Editor’s Note: After reading the title of this post, you may be pondering why Catavino has an article on North-East Chinese cuisine, which is a very good question. Edward Ragg, our Chinese correspondent, has been sharing his experiences living in Beijing as a wine consultant, which have included very detailed and descriptive articles on the state of Spanish wine in east Asia, as well as his experience with pairing traditional Chinese foods with Iberian wine. Considering that Edward is magically finding time to share his knowledge with us, between wine fairs and teaching WSET courses, we are clearly very appreciative. And if you have any questions for Edward, please don’t hesistate to put them in the comments.
It’s now almost two years since my wife, Fongyee, and I moved to China to begin work as wine consultants, a profession that barely exists in a country that only really began importing wine some fifteen years ago and whose own wine industry is dominated by massive government corporations.
Much of that time has, of course, been devoted to setting up a company – no easy thing in the PRC – getting to know the wine importers and fledgling wine magazines as well as becoming more and more familiar with the different national wine markets – Beijing, Shanghai, Shenzhen and further a field – the extent of wine knowledge at consumer and trade levels, people’s expectations of wine in general and what myths v. facts abide in an emergent wine culture.
Trying myriad Chinese wines, judging at Chinese wine competitions and the teething pains of setting up a website and blog – ever works in progress – have had their own challenges. But we can hardly complain: this invaluable experience, by turns exciting, frustrating and occasionally downright baffling, has whetted our appetites and got our palates salivating. We’ll definitely be here for the long-haul, if we can.
But just as I was planning a series of posts entitled, “Confessions of a Chinese Wine Consultant’, going right back to January 2007 when we first landed in Beijing, I had the opportunity to go to Dalian, a popular tourist city about an hour’s flight to the north-east of China’s capital, on the attractive peninsula of Liaoning Province (which borders Hebei and Jilin Provinces, Inner Mongolia and North Korea).
As well as having a quick holiday peep at the wine scene there, Fongyee and I, at the behest of her Chinese relatives, were subjected to a two-day eating spree – Chinese entertaining is beyond bountiful – gaining some insights into how a typical middle class family sees eating and drinking and how the older and younger generations view Chinese and international wines.
Dalian is a good place to be fed to death. Our local Beijing market boasts fresh seafood from Dalian – fresh because, as in all proper Chinese markets and restaurants, everything is still alive before purchase. So we were keen to see how local Dalian folk treat their seafood and other fish on their own turf.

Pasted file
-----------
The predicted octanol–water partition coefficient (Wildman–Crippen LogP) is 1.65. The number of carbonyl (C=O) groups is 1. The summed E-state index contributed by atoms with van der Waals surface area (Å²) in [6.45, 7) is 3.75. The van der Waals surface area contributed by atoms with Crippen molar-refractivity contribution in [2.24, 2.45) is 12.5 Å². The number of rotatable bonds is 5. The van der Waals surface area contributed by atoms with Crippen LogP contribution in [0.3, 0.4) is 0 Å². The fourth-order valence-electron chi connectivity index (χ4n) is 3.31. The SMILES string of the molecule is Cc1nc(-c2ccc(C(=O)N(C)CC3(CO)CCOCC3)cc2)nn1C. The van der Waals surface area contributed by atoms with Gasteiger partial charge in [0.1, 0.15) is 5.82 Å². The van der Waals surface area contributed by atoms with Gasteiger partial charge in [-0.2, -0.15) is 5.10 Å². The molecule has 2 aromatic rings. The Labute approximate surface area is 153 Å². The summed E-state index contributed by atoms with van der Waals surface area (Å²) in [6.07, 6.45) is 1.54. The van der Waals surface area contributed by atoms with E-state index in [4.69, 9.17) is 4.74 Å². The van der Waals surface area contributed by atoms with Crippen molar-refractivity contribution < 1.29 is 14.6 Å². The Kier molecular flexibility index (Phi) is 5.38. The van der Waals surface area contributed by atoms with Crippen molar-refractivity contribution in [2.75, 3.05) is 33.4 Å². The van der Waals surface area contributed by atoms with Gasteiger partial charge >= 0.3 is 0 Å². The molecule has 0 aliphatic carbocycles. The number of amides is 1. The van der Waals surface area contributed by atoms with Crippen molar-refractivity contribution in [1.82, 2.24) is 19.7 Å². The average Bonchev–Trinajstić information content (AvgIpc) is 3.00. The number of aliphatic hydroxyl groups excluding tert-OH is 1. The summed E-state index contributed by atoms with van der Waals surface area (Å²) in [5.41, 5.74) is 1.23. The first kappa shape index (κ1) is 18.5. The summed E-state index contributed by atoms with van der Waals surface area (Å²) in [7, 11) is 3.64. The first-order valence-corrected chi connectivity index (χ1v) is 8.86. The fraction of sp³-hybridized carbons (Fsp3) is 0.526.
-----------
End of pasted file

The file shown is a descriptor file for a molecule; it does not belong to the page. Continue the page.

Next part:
Fresh off our morning plane, lunch was served (the Chinese generally rise early, eat lunch around 11.30-1 p.m. and consume dinner between 5.30-8 p.m., something Mediterranean visitors find intolerable). Fongyee’s cousin had already been to the main Dalian fish market at 5 a.m. that morning and was, I’m not kidding, plating up the following feast, ingeniously prepared from one of the smallest kitchens I have ever seen (even by domestic Chinese standards). The French talk about mise-en-place, the Chinese invented it:
steamed crabs (two types – see below)
steamed razor clams
poached flat-fish: of Chinese origin (similar to a meaty version of sole or plaice)
stir-fried prawns with green onion and garlic
stir-fried squid with carrot, green onion, garlic and chilli
deep-fried oysters (in a very delicate batter dipped in white pepper and salt at table)
deep-fried fish in a chilli glaze: the fish was of Chinese origin (similar to perch)
braised red-cooked pork spare ribs (simmered in rice wine, dark and light soy sauce, ginger, star anise, green onion)
preserved pork gelatine salad (flavoured with star-anise and garlic)
salad of preserved pork with julienned cucumber, carrot and green onion in a garlic-soy sauce dressing
prawn soup in a delicate broth (de-shelled prawns, shaped into ovals a bit like French quenelles, with Chinese chives in a clear soup – i.e. not fish stock)
fried buns with pork and onion filling (known as xia bing)
The two types of crab were “flower crab’ (hua xie), seen on the right above, with flower-like patterns on their shells, and “flying crab’ (fei xie), the bigger beasts to the above left whose shells look something like sting-rays.
Each crab was eaten with a special dipping sauce – see middle above – comprised of minced garlic, soy sauce and ginger. But there was plentiful pickled garlic on hand just in case anyone felt their daily intake of the herb was lacking. Fortunately, we eat everything and just about anything. And who could have trouble tucking into this?
To be Continued: What did they drink in Dalian?…
Edward Ragg & Fongyee Walker write for us from Beijing, and you can get more information on their website, Dragon Phoenix Fine Wine Consulting